Funeral arrangements have been made for a local realtor who police say was gunned down by his ex-girlfriend as the two drove through a Northwest Philadelphia neighborhood.
A funeral service will be held for Terrell L. Bruce, 33, on Saturday, January 14, 2017 at Saint Raymond of Penafort Church on 1350 East Vernon Road in Philadelphia. The viewing will take place from 9 a.m. to 10 a.m. while the service will commence at 10 a.m. sharp.
Bruce was shot in the head Tuesday afternoon as he drove along Park Line drive in the city's West Mt. Airy section, police said.
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In the passenger seat, police said, was his former girlfriend, 27-year-old Martina Westcott, who allegedly pulled the trigger.
Bruce lost control of his dark-colored Ford Expedition after being shot. The sport utility vehicle crashed into another car and flipped onto its side. He was found a few feet from the truck.
Witnesses told police they saw a woman running away from the crash scene. Officers carried out a search of the adjacent woods and Wissahickon Creek a short time after the shooting. They found a white jacket, stained with blood, but came up empty on a suspect.
Westcott, a Central High and University of Pennsylvania grad who recently pursued a master's in public health at Thomas Jefferson University, apparently ran to her mother's house in nearby Roxborough and confessed to the shooting, police sources said.
The mother called Philadelphia Police's 14th District and helped her daughter turn herself in. She was then questioned by homicide detectives and charged with murder.
Crime scene investigators found a small caliber handgun near the crash scene on Wednesday. NBC10 was there as they took the gun into evidence. Police sources believe it was the gun used in the killing.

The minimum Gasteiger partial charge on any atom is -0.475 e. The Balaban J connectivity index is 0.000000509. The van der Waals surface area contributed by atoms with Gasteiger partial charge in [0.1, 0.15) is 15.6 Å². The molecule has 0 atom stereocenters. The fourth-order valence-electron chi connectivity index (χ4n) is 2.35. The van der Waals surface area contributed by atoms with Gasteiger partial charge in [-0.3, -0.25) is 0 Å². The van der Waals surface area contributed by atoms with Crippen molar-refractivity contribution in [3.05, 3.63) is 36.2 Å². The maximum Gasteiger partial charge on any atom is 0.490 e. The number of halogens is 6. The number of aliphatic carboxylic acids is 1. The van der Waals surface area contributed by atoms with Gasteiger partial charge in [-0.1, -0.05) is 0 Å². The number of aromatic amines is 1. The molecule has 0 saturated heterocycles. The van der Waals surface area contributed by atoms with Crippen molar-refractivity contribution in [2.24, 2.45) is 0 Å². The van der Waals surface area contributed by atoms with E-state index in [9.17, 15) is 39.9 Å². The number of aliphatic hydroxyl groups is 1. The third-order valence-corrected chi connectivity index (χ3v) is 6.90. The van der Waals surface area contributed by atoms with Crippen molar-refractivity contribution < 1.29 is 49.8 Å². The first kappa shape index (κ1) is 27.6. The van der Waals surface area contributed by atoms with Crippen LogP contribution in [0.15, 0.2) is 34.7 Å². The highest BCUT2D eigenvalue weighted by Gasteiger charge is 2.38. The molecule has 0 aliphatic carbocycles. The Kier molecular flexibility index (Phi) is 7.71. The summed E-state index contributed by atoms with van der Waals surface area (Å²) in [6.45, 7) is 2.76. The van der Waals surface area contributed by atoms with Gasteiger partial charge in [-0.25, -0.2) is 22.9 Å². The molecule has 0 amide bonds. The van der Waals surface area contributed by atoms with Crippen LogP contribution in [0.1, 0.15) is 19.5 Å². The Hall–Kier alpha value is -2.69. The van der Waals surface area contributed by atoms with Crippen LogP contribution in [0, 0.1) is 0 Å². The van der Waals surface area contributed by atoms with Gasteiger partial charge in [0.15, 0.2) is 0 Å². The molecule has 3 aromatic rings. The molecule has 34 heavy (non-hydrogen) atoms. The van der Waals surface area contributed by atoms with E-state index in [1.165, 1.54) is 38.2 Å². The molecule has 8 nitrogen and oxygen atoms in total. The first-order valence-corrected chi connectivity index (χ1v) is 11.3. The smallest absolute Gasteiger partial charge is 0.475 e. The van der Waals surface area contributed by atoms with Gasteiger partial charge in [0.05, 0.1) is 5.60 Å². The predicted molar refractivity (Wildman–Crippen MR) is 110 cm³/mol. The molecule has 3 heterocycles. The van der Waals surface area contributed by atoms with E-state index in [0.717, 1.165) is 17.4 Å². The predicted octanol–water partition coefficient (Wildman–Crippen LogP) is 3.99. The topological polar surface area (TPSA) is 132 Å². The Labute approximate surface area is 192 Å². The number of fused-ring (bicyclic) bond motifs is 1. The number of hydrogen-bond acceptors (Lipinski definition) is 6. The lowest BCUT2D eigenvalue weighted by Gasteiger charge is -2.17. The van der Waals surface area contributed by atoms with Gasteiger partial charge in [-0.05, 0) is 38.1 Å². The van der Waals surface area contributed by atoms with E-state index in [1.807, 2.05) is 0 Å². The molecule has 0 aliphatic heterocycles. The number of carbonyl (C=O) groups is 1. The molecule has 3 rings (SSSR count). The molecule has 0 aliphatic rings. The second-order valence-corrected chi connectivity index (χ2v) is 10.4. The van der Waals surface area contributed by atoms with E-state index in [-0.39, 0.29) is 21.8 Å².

Bruce was a real estate agent with RE/MAX in Marlton, New Jersey. Family members described him as a "selfless, hard worker, widely known for putting the interests of others ahead of his own" in a post to a GoFundMe for his funeral arrangements.
Born and raised in the Mt. Airy section of Philadelphia, Bruce was a graduate of Roxborough High School and studied at Drexel and La Salle Universities. He continued to help out his community even after becoming a real estate agent, according to his twin brother Brandon Bruce.
"He wanted to be on the front lines of having people be able to afford their first homes," Brandon Bruce told NBC10. "He dealt with a lot of first home buyers. That's the people he saw needed probably the most guidance in terms of financial literacy. People who didn't have good credit, he would coach them. He did it pro bono."
"It wasn't about the money. It wasn't about the check. It wasn't about the business per se. It was about trying to help people."
Several years ago, Terrell Bruce set up a scholarship foundation in his other brother's name, Nathaniel M. Kirkland, after he died in 2009. The college fund provided eight scholarships since its inception in 2010.
Brandon Bruce told NBC10 his family has received an outpouring of support from his twin brother's friends and clients since his death.
"Just having people who have never met me, who wouldn't know me if I walked down the street tomorrow, just kind of reach out to me, direct messages and emails and through the GoFundMe page, share their stories and experiences of how nice he's been," Brandon Bruce said. "It's very moving and I appreciate it on behalf of the family. I'd like to see his legacy live on well beyond his years and mine."
A judge arraigned Westcott Wednesday night and had her held without bail. It's not clear if she has retained an attorney.
"I don't know what her connection was," Brandon Bruce said. "I think they may have dated in the past but it's a situation where somebody didn't want to let you move on."
"I hope she gets the stiffest penalty that's allowable under the law."
While Brandon Bruce is hoping that justice is served, he also told NBC10 he doesn't want his brother to be remembered for the way he died but rather for the way he lived.
"I don't want the last impression of my brother to be this tragedy," he said. "I want it to be what he stood for and what he was about. Helping people, service and keeping that indomitable Philadelphia spirit and always doing your best and trying hard."